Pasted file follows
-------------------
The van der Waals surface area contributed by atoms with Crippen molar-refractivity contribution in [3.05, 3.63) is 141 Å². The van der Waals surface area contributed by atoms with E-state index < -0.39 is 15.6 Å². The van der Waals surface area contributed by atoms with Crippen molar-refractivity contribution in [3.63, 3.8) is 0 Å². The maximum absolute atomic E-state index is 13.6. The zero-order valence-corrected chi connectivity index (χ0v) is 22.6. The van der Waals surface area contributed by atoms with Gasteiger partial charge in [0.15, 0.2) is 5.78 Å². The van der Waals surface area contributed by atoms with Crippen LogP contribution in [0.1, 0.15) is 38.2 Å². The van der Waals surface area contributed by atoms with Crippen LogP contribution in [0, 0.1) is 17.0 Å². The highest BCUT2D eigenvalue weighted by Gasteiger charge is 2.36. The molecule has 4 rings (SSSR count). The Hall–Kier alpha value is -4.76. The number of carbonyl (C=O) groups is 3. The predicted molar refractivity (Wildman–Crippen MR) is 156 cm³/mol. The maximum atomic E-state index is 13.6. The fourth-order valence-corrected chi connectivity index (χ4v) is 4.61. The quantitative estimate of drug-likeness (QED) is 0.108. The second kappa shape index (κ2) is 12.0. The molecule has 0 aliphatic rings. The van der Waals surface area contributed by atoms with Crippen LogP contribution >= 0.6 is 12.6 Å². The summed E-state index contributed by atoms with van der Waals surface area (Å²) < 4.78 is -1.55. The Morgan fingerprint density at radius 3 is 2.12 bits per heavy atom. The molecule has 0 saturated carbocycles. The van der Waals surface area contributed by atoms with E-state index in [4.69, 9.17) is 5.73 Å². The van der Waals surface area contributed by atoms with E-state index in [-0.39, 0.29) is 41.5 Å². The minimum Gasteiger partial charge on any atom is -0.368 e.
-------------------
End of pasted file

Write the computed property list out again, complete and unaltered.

The van der Waals surface area contributed by atoms with Crippen molar-refractivity contribution in [3.05, 3.63) is 141 Å². The van der Waals surface area contributed by atoms with E-state index < -0.39 is 15.6 Å². The van der Waals surface area contributed by atoms with Crippen molar-refractivity contribution in [3.63, 3.8) is 0 Å². The maximum absolute atomic E-state index is 13.6. The zero-order valence-corrected chi connectivity index (χ0v) is 22.6. The van der Waals surface area contributed by atoms with Gasteiger partial charge in [0.15, 0.2) is 5.78 Å². The van der Waals surface area contributed by atoms with Crippen LogP contribution in [0.1, 0.15) is 38.2 Å². The van der Waals surface area contributed by atoms with Crippen LogP contribution in [0, 0.1) is 17.0 Å². The highest BCUT2D eigenvalue weighted by Gasteiger charge is 2.36. The molecule has 4 rings (SSSR count). The Hall–Kier alpha value is -4.76. The number of carbonyl (C=O) groups is 3. The predicted molar refractivity (Wildman–Crippen MR) is 156 cm³/mol. The maximum atomic E-state index is 13.6. The fourth-order valence-corrected chi connectivity index (χ4v) is 4.61. The quantitative estimate of drug-likeness (QED) is 0.108. The second kappa shape index (κ2) is 12.0. The molecule has 0 aliphatic rings. The van der Waals surface area contributed by atoms with Crippen LogP contribution >= 0.6 is 12.6 Å². The summed E-state index contributed by atoms with van der Waals surface area (Å²) < 4.78 is -1.55. The Morgan fingerprint density at radius 3 is 2.12 bits per heavy atom. The molecule has 0 saturated carbocycles. The van der Waals surface area contributed by atoms with E-state index in [4.69, 9.17) is 5.73 Å². The van der Waals surface area contributed by atoms with E-state index in [-0.39, 0.29) is 41.5 Å². The minimum Gasteiger partial charge on any atom is -0.368 e.